With less foreign demand than before, it is not worthwhile to produce goods for export. This has led to a reduction in industrial output. Especially in the euro area, export activity has now been more sluggish than before. In Germany – the largest economy in the euro area – economic growth came practically to a halt at the end of 2018. In particular, German car manufacturers have faced difficulties, and fewer cars have been produced than before. Italy entered recession, with the volume of goods and services produced in the country decreasing for two consecutive quarters. Growth forecasts for the euro area have been revised downwards in the past few months. (According to the forecast published by the European Central Bank in March, the euro area economy will grow by 1.1% this year, compared with the 1.7% foreseen in December.)
We cannot exclude the possibility that the global economy will perform even more weakly than the lowered expectations. One factor that will affect the whole of Europe and is difficult to anticipate is Brexit. The United Kingdom is set to leave the European Union at the end of March, but it is still unclear how and under what rules trade will take place in the future. Companies active in the UK cannot know how much more difficult it will be to do business with foreign companies. When the future is uncertain, companies will not dare make major investments, and output will decrease. People will start worrying for their jobs and will postpone purchases that are not absolutely vital. In this way, mere uncertainty about the future dampens investment, consumption and output.
Another factor threatening the entire world economy is the trade conflict between the United States and China. The US has increased tariffs on goods imported from China, which has made Chinese products more expensive in the US. China has reacted by increasing tariffs on American products. However, not all goods imported from China to the USA, for example, are entirely Chinese or produced entirely by Chinese companies. In this way, disruptions in the trade between the two largest economies will also slow economic growth elsewhere. In particular, small, export-driven economies, such as Finland, will suffer from the slowdown in world trade.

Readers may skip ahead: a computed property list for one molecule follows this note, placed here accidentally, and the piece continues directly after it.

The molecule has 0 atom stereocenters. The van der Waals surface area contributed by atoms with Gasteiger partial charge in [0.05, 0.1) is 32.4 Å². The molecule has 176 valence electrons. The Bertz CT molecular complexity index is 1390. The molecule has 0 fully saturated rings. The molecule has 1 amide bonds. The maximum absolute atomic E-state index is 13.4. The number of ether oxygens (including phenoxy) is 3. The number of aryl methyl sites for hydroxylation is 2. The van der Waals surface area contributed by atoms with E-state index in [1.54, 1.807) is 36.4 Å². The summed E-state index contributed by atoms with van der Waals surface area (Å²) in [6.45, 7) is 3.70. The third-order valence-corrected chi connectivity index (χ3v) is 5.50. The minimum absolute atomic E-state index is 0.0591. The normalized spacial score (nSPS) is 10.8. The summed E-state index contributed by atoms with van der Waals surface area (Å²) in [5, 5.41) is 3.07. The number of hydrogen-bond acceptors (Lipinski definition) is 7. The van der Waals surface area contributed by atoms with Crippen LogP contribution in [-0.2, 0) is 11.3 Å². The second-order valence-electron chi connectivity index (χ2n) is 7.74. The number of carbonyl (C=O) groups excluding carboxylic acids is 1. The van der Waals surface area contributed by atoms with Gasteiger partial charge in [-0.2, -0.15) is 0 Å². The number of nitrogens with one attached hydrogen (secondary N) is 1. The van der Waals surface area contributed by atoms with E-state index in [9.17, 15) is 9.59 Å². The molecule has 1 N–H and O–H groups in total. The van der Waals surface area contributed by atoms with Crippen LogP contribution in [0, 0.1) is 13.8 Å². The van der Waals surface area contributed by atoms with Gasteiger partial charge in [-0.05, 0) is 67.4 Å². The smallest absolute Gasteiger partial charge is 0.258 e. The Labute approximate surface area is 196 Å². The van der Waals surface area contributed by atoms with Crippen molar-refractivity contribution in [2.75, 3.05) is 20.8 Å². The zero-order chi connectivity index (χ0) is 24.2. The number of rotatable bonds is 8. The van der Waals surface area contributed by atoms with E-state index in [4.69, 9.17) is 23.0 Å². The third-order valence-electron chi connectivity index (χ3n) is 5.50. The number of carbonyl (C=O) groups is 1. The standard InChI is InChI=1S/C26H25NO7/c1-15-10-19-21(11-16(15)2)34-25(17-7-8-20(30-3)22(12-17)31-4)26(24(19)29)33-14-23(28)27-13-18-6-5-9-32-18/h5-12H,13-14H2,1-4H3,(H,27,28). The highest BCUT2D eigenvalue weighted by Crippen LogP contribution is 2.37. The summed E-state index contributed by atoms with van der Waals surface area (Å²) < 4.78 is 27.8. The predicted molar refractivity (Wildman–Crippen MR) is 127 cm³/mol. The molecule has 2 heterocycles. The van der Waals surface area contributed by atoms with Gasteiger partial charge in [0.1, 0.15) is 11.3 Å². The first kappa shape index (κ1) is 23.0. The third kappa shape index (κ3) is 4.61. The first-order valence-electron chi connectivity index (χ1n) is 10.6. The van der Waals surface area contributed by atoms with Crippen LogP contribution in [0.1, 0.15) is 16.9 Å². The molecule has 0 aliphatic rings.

Owing to the weakening economic activity in the euro area, the European Central Bank (ECB) decided in March to maintain its monetary policy stimulus.
The objective of the European Central Bank is to keep the general increase in prices – known as inflation – at levels just below 2%. (If inflation is much higher, a euro received today is worth less tomorrow. On the other hand, too slow an inflation rate is not good either: if prices are expected to fall soon, people postpone their purchases and consumption decreases.) The ECB strives to achieve its inflation target primarily by maintaining favourable financing conditions. Put simply, financing conditions describe how much money is available and at which interest rate. Low enough interest rates in an economy make it attractive for companies to take loans and invest the money in a productive manner. This sustains economic growth and a moderate increase in prices.
The interest rates on bank loans are now historically low in the euro area, and bank lending is already growing moderately. However, inflation has persistently remained below the target level. In March the ECB decided to keep its key interest rates low for longer than previously anticipated – currently at least through the end of the year. In addition, the ECB grants banks additional cheap loans (central bank funding), and banks can lend this money on to companies and households. All in all, financing conditions in the euro area will remain supportive for an extended period of time, and the ECB will pursue its accommodative monetary policy until the inflation target is met.